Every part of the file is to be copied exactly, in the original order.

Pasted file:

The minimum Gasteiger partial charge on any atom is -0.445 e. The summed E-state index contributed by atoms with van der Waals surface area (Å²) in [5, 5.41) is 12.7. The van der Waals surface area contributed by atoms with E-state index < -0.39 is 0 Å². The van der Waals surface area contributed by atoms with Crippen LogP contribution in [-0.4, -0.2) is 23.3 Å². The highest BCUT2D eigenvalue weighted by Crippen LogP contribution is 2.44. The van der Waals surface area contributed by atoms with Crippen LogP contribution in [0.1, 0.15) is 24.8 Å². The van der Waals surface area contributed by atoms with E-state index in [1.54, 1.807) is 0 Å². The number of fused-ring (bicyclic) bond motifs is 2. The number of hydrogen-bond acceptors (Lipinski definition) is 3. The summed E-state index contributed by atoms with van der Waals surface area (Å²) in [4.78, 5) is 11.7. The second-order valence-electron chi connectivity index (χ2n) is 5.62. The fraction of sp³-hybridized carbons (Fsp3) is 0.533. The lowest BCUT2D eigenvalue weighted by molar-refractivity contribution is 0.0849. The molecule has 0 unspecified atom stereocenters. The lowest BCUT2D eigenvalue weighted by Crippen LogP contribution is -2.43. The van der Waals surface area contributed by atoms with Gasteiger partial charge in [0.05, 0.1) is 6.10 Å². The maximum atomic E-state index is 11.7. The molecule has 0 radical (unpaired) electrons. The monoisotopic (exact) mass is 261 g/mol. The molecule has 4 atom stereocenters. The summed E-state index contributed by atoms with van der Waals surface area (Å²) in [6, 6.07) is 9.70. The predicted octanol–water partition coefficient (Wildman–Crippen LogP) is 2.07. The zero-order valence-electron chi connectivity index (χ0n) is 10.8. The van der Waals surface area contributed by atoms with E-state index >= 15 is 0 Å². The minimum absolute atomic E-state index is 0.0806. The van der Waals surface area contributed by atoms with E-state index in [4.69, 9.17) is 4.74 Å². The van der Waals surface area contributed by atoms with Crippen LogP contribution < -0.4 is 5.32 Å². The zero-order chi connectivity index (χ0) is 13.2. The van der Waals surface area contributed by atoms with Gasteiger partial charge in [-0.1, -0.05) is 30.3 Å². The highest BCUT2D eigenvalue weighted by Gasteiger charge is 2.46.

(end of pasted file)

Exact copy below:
The minimum Gasteiger partial charge on any atom is -0.445 e. The summed E-state index contributed by atoms with van der Waals surface area (Å²) in [5, 5.41) is 12.7. The van der Waals surface area contributed by atoms with E-state index < -0.39 is 0 Å². The van der Waals surface area contributed by atoms with Crippen LogP contribution in [-0.4, -0.2) is 23.3 Å². The highest BCUT2D eigenvalue weighted by Crippen LogP contribution is 2.44. The van der Waals surface area contributed by atoms with Crippen LogP contribution in [0.1, 0.15) is 24.8 Å². The van der Waals surface area contributed by atoms with E-state index in [1.54, 1.807) is 0 Å². The number of fused-ring (bicyclic) bond motifs is 2. The number of hydrogen-bond acceptors (Lipinski definition) is 3. The summed E-state index contributed by atoms with van der Waals surface area (Å²) in [4.78, 5) is 11.7. The second-order valence-electron chi connectivity index (χ2n) is 5.62. The fraction of sp³-hybridized carbons (Fsp3) is 0.533. The lowest BCUT2D eigenvalue weighted by molar-refractivity contribution is 0.0849. The molecule has 0 unspecified atom stereocenters. The lowest BCUT2D eigenvalue weighted by Crippen LogP contribution is -2.43. The van der Waals surface area contributed by atoms with Gasteiger partial charge in [0.05, 0.1) is 6.10 Å². The maximum atomic E-state index is 11.7. The molecule has 0 radical (unpaired) electrons. The monoisotopic (exact) mass is 261 g/mol. The molecule has 4 atom stereocenters. The summed E-state index contributed by atoms with van der Waals surface area (Å²) in [6, 6.07) is 9.70. The predicted octanol–water partition coefficient (Wildman–Crippen LogP) is 2.07. The zero-order valence-electron chi connectivity index (χ0n) is 10.8. The van der Waals surface area contributed by atoms with E-state index >= 15 is 0 Å². The minimum absolute atomic E-state index is 0.0806. The van der Waals surface area contributed by atoms with E-state index in [4.69, 9.17) is 4.74 Å². The van der Waals surface area contributed by atoms with Crippen LogP contribution < -0.4 is 5.32 Å². The zero-order chi connectivity index (χ0) is 13.2. The van der Waals surface area contributed by atoms with Gasteiger partial charge in [-0.1, -0.05) is 30.3 Å². The highest BCUT2D eigenvalue weighted by Gasteiger charge is 2.46.